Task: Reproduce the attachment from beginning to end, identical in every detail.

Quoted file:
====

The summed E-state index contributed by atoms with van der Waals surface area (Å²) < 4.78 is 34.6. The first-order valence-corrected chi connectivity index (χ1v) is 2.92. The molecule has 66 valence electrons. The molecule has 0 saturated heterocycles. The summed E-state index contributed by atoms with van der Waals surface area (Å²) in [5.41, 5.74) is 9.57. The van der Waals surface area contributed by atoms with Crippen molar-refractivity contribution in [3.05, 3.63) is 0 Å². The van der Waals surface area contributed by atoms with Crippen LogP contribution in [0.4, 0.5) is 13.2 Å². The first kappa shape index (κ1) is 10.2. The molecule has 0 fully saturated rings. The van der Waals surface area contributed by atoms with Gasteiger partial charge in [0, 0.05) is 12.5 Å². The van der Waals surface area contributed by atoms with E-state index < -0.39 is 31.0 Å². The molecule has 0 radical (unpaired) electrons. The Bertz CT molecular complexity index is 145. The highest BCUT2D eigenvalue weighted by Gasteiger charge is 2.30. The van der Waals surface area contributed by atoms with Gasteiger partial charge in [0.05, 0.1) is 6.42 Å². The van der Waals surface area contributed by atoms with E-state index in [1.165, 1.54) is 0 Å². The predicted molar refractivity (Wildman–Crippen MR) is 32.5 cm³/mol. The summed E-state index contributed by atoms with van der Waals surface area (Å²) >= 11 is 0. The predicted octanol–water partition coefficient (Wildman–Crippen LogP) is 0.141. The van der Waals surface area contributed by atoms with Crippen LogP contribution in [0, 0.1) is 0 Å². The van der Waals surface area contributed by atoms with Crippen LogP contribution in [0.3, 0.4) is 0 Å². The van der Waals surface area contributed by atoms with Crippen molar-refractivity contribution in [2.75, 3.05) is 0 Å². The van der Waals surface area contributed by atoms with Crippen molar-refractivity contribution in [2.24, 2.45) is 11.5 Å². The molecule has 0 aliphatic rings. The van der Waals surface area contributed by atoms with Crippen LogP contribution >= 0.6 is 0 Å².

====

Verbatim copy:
The summed E-state index contributed by atoms with van der Waals surface area (Å²) < 4.78 is 34.6. The first-order valence-corrected chi connectivity index (χ1v) is 2.92. The molecule has 66 valence electrons. The molecule has 0 saturated heterocycles. The summed E-state index contributed by atoms with van der Waals surface area (Å²) in [5.41, 5.74) is 9.57. The van der Waals surface area contributed by atoms with Crippen molar-refractivity contribution in [3.05, 3.63) is 0 Å². The van der Waals surface area contributed by atoms with Crippen LogP contribution in [0.4, 0.5) is 13.2 Å². The first kappa shape index (κ1) is 10.2. The molecule has 0 fully saturated rings. The van der Waals surface area contributed by atoms with Gasteiger partial charge in [0, 0.05) is 12.5 Å². The van der Waals surface area contributed by atoms with E-state index < -0.39 is 31.0 Å². The molecule has 0 radical (unpaired) electrons. The Bertz CT molecular complexity index is 145. The highest BCUT2D eigenvalue weighted by Gasteiger charge is 2.30. The van der Waals surface area contributed by atoms with Gasteiger partial charge in [0.05, 0.1) is 6.42 Å². The van der Waals surface area contributed by atoms with E-state index in [1.165, 1.54) is 0 Å². The predicted molar refractivity (Wildman–Crippen MR) is 32.5 cm³/mol. The summed E-state index contributed by atoms with van der Waals surface area (Å²) >= 11 is 0. The predicted octanol–water partition coefficient (Wildman–Crippen LogP) is 0.141. The van der Waals surface area contributed by atoms with Crippen LogP contribution in [0, 0.1) is 0 Å². The van der Waals surface area contributed by atoms with Crippen LogP contribution in [0.3, 0.4) is 0 Å². The van der Waals surface area contributed by atoms with Crippen molar-refractivity contribution in [2.75, 3.05) is 0 Å². The van der Waals surface area contributed by atoms with Crippen molar-refractivity contribution in [2.24, 2.45) is 11.5 Å². The molecule has 0 aliphatic rings. The van der Waals surface area contributed by atoms with Crippen LogP contribution >= 0.6 is 0 Å².